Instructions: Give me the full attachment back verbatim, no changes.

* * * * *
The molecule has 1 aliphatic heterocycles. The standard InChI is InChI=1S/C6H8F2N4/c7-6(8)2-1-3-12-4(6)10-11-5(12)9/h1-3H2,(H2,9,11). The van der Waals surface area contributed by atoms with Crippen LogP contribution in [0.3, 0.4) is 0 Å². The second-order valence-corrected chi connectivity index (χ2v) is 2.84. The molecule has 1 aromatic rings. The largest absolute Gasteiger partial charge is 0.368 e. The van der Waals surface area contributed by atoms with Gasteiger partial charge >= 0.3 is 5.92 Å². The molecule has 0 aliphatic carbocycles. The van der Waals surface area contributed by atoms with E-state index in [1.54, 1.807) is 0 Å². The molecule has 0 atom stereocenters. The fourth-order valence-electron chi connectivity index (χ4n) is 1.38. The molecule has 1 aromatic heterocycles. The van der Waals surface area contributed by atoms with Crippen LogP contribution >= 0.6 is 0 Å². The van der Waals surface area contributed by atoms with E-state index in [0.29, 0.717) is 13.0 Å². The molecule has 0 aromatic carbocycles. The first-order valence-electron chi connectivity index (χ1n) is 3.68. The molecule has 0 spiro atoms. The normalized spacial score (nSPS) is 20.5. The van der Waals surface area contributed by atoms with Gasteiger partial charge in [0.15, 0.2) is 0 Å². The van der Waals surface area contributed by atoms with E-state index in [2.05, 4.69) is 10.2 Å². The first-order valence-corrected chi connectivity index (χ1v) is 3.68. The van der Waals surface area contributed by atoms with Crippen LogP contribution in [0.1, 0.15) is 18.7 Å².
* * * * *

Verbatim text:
The molecule has 1 aliphatic heterocycles. The standard InChI is InChI=1S/C6H8F2N4/c7-6(8)2-1-3-12-4(6)10-11-5(12)9/h1-3H2,(H2,9,11). The van der Waals surface area contributed by atoms with Crippen LogP contribution in [0.3, 0.4) is 0 Å². The second-order valence-corrected chi connectivity index (χ2v) is 2.84. The molecule has 1 aromatic rings. The largest absolute Gasteiger partial charge is 0.368 e. The van der Waals surface area contributed by atoms with Gasteiger partial charge >= 0.3 is 5.92 Å². The molecule has 0 aliphatic carbocycles. The van der Waals surface area contributed by atoms with E-state index in [1.54, 1.807) is 0 Å². The molecule has 0 atom stereocenters. The fourth-order valence-electron chi connectivity index (χ4n) is 1.38. The molecule has 1 aromatic heterocycles. The van der Waals surface area contributed by atoms with Crippen LogP contribution >= 0.6 is 0 Å². The van der Waals surface area contributed by atoms with E-state index in [0.29, 0.717) is 13.0 Å². The molecule has 0 aromatic carbocycles. The first-order valence-electron chi connectivity index (χ1n) is 3.68. The molecule has 0 spiro atoms. The normalized spacial score (nSPS) is 20.5. The van der Waals surface area contributed by atoms with Gasteiger partial charge in [0.15, 0.2) is 0 Å². The van der Waals surface area contributed by atoms with E-state index in [2.05, 4.69) is 10.2 Å². The first-order valence-corrected chi connectivity index (χ1v) is 3.68. The van der Waals surface area contributed by atoms with Crippen LogP contribution in [0.1, 0.15) is 18.7 Å².